Rampage: The Social Roots of School Shootings / Edition 1

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Overview

In the last decade, school shootings have decimated communities and terrified parents, teachers, and children in even the most “family friendly” American towns and suburbs. These tragedies appear to be the spontaneous acts of disconnected teens, but this important book argues that the roots of violence are deeply entwined in the communities themselves. Rampage challenges the “loner theory” of school violence and shows why so many adults and students miss the warning signs that could prevent it.

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Editorial Reviews

The Washington Post
Newman's research team gave due weight to the familiar theories of what triggered these crimes -- all too ready access to guns in the home, excesses in youth-centered media, AWOL parents and community support systems -- but they ultimately found a more tangled, if less flashy, set of social dynamics behind the shootings. Far from marooning kids in a wasteland of anomie, Newman argues, the communities of Westside and Heath were too tightly knit. And the schools in particular -- which were, as in nearly all such incidents, the symbolic target of the shooters' wrath -- operated so as to avoid acknowledging the troubled and marginal boys who became vicious sociopaths seemingly overnight. — Chris Lehmann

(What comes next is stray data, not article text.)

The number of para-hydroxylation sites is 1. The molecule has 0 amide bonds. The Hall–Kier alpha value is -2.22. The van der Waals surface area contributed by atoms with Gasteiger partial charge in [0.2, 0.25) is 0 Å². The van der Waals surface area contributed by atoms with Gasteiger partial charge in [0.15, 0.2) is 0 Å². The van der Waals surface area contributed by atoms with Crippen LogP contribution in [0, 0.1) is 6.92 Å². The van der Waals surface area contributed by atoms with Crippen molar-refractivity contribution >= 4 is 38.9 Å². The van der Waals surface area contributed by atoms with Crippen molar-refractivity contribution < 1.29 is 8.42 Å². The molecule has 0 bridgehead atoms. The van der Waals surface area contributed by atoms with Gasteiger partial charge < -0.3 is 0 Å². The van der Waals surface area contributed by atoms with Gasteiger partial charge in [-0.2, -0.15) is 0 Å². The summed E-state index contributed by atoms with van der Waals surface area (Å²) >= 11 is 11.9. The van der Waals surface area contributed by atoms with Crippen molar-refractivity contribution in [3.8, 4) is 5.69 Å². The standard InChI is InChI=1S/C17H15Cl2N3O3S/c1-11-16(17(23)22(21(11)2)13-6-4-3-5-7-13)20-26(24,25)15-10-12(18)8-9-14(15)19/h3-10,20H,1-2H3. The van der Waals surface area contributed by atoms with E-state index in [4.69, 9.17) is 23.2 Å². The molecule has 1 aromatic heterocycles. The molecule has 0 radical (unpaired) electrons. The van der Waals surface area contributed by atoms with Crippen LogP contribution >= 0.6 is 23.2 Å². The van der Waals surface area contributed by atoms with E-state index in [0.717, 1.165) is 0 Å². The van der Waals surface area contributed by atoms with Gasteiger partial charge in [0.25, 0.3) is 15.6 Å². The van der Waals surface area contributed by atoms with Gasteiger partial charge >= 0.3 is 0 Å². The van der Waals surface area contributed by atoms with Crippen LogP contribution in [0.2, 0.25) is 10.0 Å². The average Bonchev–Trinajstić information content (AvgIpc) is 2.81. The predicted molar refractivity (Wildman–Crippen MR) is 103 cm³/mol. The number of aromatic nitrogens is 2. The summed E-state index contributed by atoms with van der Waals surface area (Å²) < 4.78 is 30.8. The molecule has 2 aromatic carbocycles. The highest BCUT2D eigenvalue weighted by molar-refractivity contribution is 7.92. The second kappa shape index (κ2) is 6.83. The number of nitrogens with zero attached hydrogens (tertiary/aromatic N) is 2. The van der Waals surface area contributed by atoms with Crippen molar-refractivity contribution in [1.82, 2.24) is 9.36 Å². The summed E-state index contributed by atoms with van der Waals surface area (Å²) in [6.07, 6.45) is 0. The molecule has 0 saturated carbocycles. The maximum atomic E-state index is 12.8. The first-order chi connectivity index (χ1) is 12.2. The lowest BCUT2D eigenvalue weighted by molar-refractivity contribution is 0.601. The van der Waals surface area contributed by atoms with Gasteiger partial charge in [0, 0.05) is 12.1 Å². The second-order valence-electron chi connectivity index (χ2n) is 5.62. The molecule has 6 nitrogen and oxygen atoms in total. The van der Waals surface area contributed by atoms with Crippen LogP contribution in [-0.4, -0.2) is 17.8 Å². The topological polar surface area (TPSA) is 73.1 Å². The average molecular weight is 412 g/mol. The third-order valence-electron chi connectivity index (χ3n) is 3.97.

Publishers Weekly